At 12:59 am on December 26th, 2004, just one day after Christmas, the world experienced the largest earthquake in 40 years. The main difference between this earthquake and so many others was this one took place underwater in the Indian Ocean, off the coast of Indonesia’s Sumatra Island. The quake registered 9.0 on the Richter scale. It was such a massive quake that it was immediately felt in the Thai capital of Bangkok, which is over 1,242 miles away from the quake’s epicenter. Scientists tell us that the quake even rattled the earth in its orbit. The tectonic plates that collided under the ocean caused a powerful eruption of energy which resulted in a Tsunami wave. In deep water, a Tsunami wave appears like nothing more than another billowing wave, no more than 3 feet high, on the surface of the water. The difference is that it can travel from between 500-800 miles per hour (around the speed of a jet engine) and the wave length can be as much as 60-300 miles a part. As the wave approaches the shoreline and shallow water, it begins to grow in height and can be as high as 90 feet. According to one estimate, a total of 227,898 people died. The economic, environmental, and psychological impact is still being felt today.
On May 19th, 2013, a storm with a series of tornado outbreaks hit the Midwest and Plains of the U.S., leaving a trail of death and destruction in its path. Though the magnitude of the storm was far less in scope than the Asian tsunami, for those directly affected by the winds that reportedly went up as high at 200 miles per hour, the sense of pain, loss, and helplessness were the same.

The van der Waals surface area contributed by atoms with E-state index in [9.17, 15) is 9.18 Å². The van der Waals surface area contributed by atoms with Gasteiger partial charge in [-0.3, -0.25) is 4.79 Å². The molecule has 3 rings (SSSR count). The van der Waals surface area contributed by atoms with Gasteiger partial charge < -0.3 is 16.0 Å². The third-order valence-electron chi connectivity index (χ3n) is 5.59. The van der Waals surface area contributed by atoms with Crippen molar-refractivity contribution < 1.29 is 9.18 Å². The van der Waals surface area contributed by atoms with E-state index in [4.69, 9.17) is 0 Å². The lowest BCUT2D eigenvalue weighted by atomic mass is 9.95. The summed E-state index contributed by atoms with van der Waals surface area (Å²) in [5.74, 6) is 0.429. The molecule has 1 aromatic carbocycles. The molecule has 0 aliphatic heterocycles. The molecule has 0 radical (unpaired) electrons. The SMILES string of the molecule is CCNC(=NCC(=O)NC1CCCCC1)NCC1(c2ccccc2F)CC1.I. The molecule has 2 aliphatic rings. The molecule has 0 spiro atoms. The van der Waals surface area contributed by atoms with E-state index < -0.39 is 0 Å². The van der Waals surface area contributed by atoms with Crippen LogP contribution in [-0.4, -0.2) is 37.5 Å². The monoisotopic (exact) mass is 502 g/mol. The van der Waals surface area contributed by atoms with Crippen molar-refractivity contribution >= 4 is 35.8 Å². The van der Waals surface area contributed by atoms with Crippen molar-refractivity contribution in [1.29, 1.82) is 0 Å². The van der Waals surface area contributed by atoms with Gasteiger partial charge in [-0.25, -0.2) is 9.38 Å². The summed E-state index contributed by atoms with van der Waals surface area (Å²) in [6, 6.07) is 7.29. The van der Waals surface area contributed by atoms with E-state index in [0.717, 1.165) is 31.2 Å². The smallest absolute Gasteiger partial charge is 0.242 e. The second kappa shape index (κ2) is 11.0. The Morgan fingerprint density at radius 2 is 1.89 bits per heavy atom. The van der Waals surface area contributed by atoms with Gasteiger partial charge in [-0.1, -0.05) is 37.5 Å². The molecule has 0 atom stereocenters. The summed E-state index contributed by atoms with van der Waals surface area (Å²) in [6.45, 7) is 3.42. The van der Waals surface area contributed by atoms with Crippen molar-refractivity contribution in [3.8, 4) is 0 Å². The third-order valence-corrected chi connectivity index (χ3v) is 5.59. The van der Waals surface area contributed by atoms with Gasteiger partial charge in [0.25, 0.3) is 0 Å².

The power of weather was important to ancient Israel and to its neighbors as well; so powerful that many divinized that power by worshiping Baal, the god of weather and rain. It was not unusual for great storms to roll off the Mediterranean Sea and hit the coast. From there it would shake the wilderness of Kadesh. Psalm 29 uses the vivid imagery of such storms to assert that true power comes from worship of the true God, and not from the god of weather (Baal). In the end, it is the voice of the Lord that thunders over mighty waters; the voice of the Lord shakes the wilderness; the voice of the Lord causes the oaks to whirl and strips the forest bare; the voice of the Lord sits enthroned over the flood; the Lord sits enthroned as king forever. In other words, what appears to be the most powerful in our daily lives (Baal) may not necessary be the case. There is a greater power. There is One who sits above.
I am not sure there are any easy answers to why natural disasters like tsunamis, hurricanes, or tornadoes happen. Do I believe God caused the disaster? No. Do I fully comprehend why God did not prevent it? No. Yet I believe there is One who sits above, and who knows our pain, our sorrow, and our deepest needs even before we ask. I also believe that on the day high winds hit the Midwest, Christians were gathered around the world celebrating a different kind of rushing, mighty wind that continues to sweep down upon Christ’s Church and empower Jesus’ disciples to reach out in love, concern, and service. That Pentecostal Wind is even now blowing fellow believers and Spirit-filled disaster relief workers towards victims of the recent storm. Let that same wind blow you, whether in body, spirit, or prayer, as we witness to the power of a different kind of wind that brings healing, love, and hope.